Updated: May 12, 2015 12:29:12 am
The prime minister launched three welfare-enhancing pension and insurance schemes on May 9. In a country where less than 10 per cent of the population has insurance cover and almost nobody in the unorganised sector has a pension plan, these three schemes are expected to play a significant role in providing social security for the poor.
Having successfully ensured, through the Jan Dhan Yojana, that more than 95 per cent of Indian households have bank accounts, the Central government has taken the next logical step by extending social security to the masses. This move comes close on the heels of the launch of Mudra Bank, mandated to ensure that adequate credit flows to micro units. The extension of these products will ensure business volumes for the banking industry, which will carry new instruments to the masses, and help in making financial inclusion commercially viable. The structure of the schemes entails contribution, though nominal, by individual subscribers.
The flagship Atal Pension Yojana (APY) will provide old-age income security for the working poor in the unorganised sector, while addressing longevity risks among the workers, who constitute nearly 88 per cent of the total labour force of 47 crore. Most of these workers do not have formal pension plans, despite the fact that the Swavalamban Scheme had been operational for half a decade. Depending on the contribution, the APY would provide a fixed monthly pension of Rs 1,000, 2,000, 3,000, 4,000 or 5,000 from the age of 60. The minimum age to join the APY is 18 years, the maximum, 40. The monthly contribution, to be paid through a bank account, will range from Rs 42 to Rs 1,454, depending on the age of the applicant and the pension amount opted for. In the initial five years, the government will co-contribute 50 per cent of the amount put in by the subscriber or Rs 1,000 per annum, whichever is less.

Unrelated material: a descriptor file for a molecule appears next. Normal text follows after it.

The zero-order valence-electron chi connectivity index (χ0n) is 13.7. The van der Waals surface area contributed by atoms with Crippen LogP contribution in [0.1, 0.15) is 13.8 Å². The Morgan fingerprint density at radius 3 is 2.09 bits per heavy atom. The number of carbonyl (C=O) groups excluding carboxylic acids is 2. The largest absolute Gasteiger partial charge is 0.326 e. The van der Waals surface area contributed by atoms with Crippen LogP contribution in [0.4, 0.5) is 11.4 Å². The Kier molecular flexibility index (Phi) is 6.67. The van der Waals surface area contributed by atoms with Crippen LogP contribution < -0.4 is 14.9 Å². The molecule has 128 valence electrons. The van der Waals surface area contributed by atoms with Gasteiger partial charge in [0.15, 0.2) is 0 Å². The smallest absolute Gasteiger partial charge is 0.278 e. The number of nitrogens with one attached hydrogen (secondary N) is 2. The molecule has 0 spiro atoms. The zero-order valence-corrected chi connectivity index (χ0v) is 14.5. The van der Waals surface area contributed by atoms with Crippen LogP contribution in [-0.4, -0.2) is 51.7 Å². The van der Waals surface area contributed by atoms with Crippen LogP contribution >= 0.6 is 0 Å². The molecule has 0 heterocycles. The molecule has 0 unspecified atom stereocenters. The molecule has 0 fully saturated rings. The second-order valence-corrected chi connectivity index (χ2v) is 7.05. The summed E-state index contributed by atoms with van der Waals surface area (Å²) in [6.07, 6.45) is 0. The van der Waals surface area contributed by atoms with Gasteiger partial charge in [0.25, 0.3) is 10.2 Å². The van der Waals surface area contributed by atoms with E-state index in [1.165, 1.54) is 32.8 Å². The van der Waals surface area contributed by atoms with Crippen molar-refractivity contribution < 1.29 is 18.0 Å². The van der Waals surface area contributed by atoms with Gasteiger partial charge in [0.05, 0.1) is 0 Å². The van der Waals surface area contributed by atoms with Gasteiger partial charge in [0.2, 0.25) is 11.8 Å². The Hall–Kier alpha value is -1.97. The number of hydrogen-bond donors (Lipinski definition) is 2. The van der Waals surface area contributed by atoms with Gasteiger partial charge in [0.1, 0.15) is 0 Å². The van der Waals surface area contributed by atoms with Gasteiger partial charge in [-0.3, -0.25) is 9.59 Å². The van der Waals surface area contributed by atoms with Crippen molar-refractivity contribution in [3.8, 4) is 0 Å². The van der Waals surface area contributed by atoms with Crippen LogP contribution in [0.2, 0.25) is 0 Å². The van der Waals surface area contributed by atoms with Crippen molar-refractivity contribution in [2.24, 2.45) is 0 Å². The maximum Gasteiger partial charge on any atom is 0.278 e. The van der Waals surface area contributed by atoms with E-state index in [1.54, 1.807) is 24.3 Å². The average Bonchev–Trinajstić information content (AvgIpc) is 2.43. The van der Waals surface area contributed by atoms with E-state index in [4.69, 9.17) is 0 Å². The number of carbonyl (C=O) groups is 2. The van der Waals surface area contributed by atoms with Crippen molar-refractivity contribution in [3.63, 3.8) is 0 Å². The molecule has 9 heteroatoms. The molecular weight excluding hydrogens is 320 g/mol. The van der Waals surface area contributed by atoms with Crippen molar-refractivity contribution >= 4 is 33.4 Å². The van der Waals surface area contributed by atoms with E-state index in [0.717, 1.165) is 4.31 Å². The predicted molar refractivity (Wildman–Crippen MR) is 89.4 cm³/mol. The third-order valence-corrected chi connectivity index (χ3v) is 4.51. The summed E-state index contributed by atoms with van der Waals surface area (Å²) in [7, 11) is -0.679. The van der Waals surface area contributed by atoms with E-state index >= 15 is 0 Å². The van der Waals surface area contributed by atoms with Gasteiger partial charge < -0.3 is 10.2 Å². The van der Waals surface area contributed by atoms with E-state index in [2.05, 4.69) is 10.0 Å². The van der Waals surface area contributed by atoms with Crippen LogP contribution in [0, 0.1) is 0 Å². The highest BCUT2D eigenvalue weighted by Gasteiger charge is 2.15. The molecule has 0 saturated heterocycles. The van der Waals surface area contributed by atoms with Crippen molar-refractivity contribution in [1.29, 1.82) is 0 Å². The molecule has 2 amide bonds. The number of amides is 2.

The prime minister has also announced the Jeevan Jyoti insurance scheme, which will provide a one-year insurance cover for death, renewable annually. Again, the scheme envisages that the subscriber will have a savings bank account. The eligibility age is 18 to 50 years. The premium is Rs 330 per member and the cover is Rs 2 lakh, payable on death. The scheme will be administered through life insurance companies in arrangement with banks. The third scheme is the Suraksha Bima Yojana, renewable annually, which will insure individuals against death or disability because of an accident. All savings account holders between the ages of 18 and 70 are eligible to join. The premium will be Rs 12 per annum, which will be shared between insurance company, agent and bank.
These three schemes will ensure financial inclusion, enhanced business opportunities for banks and higher insurance penetration, providing economic security to people in the unorganised sector. Economic security will also ensure stability in consumption patterns and the ability to weather income shocks, which will ensure a steadier path of growth for the economy.
The government may like to index the monthly pension amount in the APY to inflation, as Rs 5,000 per month 42 years later may be too insignificant an incentive to join. Some upward adjustments in the premium and pension could be needed soon. There would also be a need to ensure that commercial banks, especially in the public sector, already burdened by the Jan Dhan Yojana, are adequately equipped to deliver these additional services.
While these commendable measures will certainly enhance welfare, an important yet overlooked issue is the plight of the nearly eight crore Indians, mainly women, above 60 years of age, who are not subscribers or beneficiaries of any pension scheme. The government should consider a system of universal pensions till 2035, when the first monthly pension would be paid under APY, for those elderly persons who devoted a lifetime of hard work to the country but did not have the option to subscribe to a contributory pension system. This would make India a genuine welfare state.
The writer is RBI chair professor of economics at IIM Bangalore. Views are personal
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